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Former Bungie boss says deal with Activision "not a marriage made in heaven at all"

"We knew it was a risk right from the get go, and it turned out to be exactly as bad as we thought it to be," says Marty O'Donnell

Bungie co-founder and former exec Marty O'Donnell has suggested the developer's partnership with Activision was "bad from the start."

In an interview on the HiddenXperia YouTube channel, O'Donnell offered some insight into the deal between Bungie and Activision.

"Because I was in leadership and on the board of directors when we went with Activision, if there is any blame for going to Activision, I am part of it," he said.

"There were seven of us total I think... and made that deal with Activision. We knew it was a risk right from the get go, and it turned out to be exactly as bad as we thought it to be.

"I am the only one who is gonna say that, except anyone who no longer works for Bungie, and anyone who no longer works for Bungie is gonna say, 'yeah, it was bad from the start.'"

Bungie signed a multi-year publishing deal with Activision in 2010 after parting ways with Microsoft, and leaving the Halo IP behind.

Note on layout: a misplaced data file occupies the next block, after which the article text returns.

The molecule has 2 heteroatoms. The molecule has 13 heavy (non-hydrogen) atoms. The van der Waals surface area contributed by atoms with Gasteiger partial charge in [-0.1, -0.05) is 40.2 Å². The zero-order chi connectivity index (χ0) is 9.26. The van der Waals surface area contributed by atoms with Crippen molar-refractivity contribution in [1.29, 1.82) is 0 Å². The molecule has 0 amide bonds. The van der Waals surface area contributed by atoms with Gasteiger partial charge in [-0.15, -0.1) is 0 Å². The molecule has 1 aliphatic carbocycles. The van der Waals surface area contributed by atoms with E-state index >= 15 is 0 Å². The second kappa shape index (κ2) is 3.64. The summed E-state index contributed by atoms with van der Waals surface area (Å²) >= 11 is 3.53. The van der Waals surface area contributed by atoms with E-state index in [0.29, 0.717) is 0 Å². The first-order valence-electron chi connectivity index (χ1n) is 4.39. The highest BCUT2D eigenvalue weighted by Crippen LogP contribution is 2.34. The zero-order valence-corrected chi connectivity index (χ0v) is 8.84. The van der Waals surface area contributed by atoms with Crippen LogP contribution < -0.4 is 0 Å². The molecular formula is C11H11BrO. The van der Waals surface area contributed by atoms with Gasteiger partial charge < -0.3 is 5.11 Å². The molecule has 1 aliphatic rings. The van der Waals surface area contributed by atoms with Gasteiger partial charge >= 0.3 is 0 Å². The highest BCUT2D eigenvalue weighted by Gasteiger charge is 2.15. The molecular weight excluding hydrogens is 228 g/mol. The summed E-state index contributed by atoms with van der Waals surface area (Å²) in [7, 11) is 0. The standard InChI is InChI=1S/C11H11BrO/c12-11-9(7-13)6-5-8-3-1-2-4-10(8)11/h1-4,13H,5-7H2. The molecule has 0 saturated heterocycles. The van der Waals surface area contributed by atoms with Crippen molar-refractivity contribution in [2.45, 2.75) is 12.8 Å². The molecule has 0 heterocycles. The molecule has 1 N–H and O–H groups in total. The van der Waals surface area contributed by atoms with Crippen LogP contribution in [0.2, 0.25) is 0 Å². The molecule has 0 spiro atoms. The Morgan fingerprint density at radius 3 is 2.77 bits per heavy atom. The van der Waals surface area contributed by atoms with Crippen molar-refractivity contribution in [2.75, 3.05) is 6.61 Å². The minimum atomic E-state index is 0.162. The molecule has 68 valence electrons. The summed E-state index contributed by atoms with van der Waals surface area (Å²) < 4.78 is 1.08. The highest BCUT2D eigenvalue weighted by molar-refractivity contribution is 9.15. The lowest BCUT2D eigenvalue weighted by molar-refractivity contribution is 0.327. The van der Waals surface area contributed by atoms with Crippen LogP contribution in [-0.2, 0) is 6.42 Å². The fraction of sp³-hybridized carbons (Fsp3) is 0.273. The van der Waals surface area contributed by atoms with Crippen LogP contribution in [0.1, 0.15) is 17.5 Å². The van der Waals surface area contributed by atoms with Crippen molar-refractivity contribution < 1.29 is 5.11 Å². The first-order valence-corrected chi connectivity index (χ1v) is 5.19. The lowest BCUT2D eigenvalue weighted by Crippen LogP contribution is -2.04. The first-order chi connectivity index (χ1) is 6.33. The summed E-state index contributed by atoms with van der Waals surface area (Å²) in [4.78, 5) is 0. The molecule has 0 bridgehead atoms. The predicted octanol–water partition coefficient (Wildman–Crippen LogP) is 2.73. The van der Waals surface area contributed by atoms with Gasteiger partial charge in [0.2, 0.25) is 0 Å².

However, after around nine years and two games, Bungie and Activision announced the partnership would be dissolved.

Speaking with Eurogamer several months after the split, Bungie communications director David Dague said: "I think we need to dispel the notion Activision was some prohibitive overlord that wasn't letting us do awesome things.

"We launched this franchise with Activision, naturally and over the course of time we both decided we had different goals for what we wanted it to be, so we both went our separate ways."

No further details were provided on why Bungie and Activision went their separate ways, but O'Donnell says the official line of an amicable split after many years of "wonderful" cooperation is nowhere near the full truth.

"That was not a marriage made in heaven at all," he added.

O'Donnell said his gut instinct from the start was that "we shouldn't do this," but Activision promised that Bungie would maintain complete control over its IP -- a right the developer was not afforded with Halo.

"I kept saying we need to be able to own and control the IP," he said. "And Activision agreed to that, and all of the other big players during that period would not agree to do that, including Microsoft who was very close to making a serious [offer]. We almost went back to Microsoft, if you can believe it."

O'Donnell was fired from Bungie "without cause" in 2014, after claiming Activision was interfering with the creative process for Destiny. In 2015, he won a legal case against Bungie after it forced him to give up his shares and any future profit entitlement, a move which was ruled as illegal.

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